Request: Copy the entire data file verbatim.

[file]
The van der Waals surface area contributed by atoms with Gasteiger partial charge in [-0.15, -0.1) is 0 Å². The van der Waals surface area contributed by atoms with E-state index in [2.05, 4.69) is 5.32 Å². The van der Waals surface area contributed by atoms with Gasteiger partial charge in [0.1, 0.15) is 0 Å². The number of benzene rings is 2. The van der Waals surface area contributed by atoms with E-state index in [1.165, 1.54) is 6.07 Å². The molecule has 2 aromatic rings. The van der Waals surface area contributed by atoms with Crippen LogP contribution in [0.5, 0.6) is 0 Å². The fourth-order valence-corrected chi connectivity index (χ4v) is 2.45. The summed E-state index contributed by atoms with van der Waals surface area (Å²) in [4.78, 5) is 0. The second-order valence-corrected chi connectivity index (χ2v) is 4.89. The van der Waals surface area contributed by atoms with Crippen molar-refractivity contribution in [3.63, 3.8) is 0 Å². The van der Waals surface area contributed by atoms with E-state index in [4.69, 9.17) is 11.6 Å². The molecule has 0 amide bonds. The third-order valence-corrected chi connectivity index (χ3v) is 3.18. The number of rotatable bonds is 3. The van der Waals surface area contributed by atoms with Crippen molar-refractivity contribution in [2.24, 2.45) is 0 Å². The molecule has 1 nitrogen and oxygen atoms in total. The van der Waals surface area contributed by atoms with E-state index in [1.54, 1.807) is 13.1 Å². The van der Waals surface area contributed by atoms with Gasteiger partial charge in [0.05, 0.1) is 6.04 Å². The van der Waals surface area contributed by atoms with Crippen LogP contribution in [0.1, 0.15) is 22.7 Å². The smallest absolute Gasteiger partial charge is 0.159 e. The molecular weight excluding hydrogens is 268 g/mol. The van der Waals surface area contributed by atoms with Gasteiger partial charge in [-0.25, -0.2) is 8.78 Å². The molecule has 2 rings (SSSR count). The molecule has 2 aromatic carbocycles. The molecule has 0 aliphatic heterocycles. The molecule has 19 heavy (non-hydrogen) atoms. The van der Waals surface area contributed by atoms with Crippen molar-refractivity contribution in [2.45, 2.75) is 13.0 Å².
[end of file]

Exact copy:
The van der Waals surface area contributed by atoms with Gasteiger partial charge in [-0.15, -0.1) is 0 Å². The van der Waals surface area contributed by atoms with E-state index in [2.05, 4.69) is 5.32 Å². The van der Waals surface area contributed by atoms with Gasteiger partial charge in [0.1, 0.15) is 0 Å². The number of benzene rings is 2. The van der Waals surface area contributed by atoms with E-state index in [1.165, 1.54) is 6.07 Å². The molecule has 2 aromatic rings. The van der Waals surface area contributed by atoms with Crippen LogP contribution in [0.5, 0.6) is 0 Å². The fourth-order valence-corrected chi connectivity index (χ4v) is 2.45. The summed E-state index contributed by atoms with van der Waals surface area (Å²) in [4.78, 5) is 0. The second-order valence-corrected chi connectivity index (χ2v) is 4.89. The van der Waals surface area contributed by atoms with Crippen molar-refractivity contribution in [3.63, 3.8) is 0 Å². The van der Waals surface area contributed by atoms with E-state index in [4.69, 9.17) is 11.6 Å². The molecule has 0 amide bonds. The third-order valence-corrected chi connectivity index (χ3v) is 3.18. The number of rotatable bonds is 3. The van der Waals surface area contributed by atoms with Crippen molar-refractivity contribution in [2.24, 2.45) is 0 Å². The molecule has 1 nitrogen and oxygen atoms in total. The van der Waals surface area contributed by atoms with E-state index in [1.54, 1.807) is 13.1 Å². The van der Waals surface area contributed by atoms with Gasteiger partial charge in [0.05, 0.1) is 6.04 Å². The van der Waals surface area contributed by atoms with Crippen LogP contribution in [0.1, 0.15) is 22.7 Å². The smallest absolute Gasteiger partial charge is 0.159 e. The molecular weight excluding hydrogens is 268 g/mol. The van der Waals surface area contributed by atoms with Gasteiger partial charge in [-0.25, -0.2) is 8.78 Å². The molecule has 2 rings (SSSR count). The molecule has 2 aromatic carbocycles. The molecule has 0 aliphatic heterocycles. The molecule has 19 heavy (non-hydrogen) atoms. The van der Waals surface area contributed by atoms with Crippen molar-refractivity contribution in [2.45, 2.75) is 13.0 Å².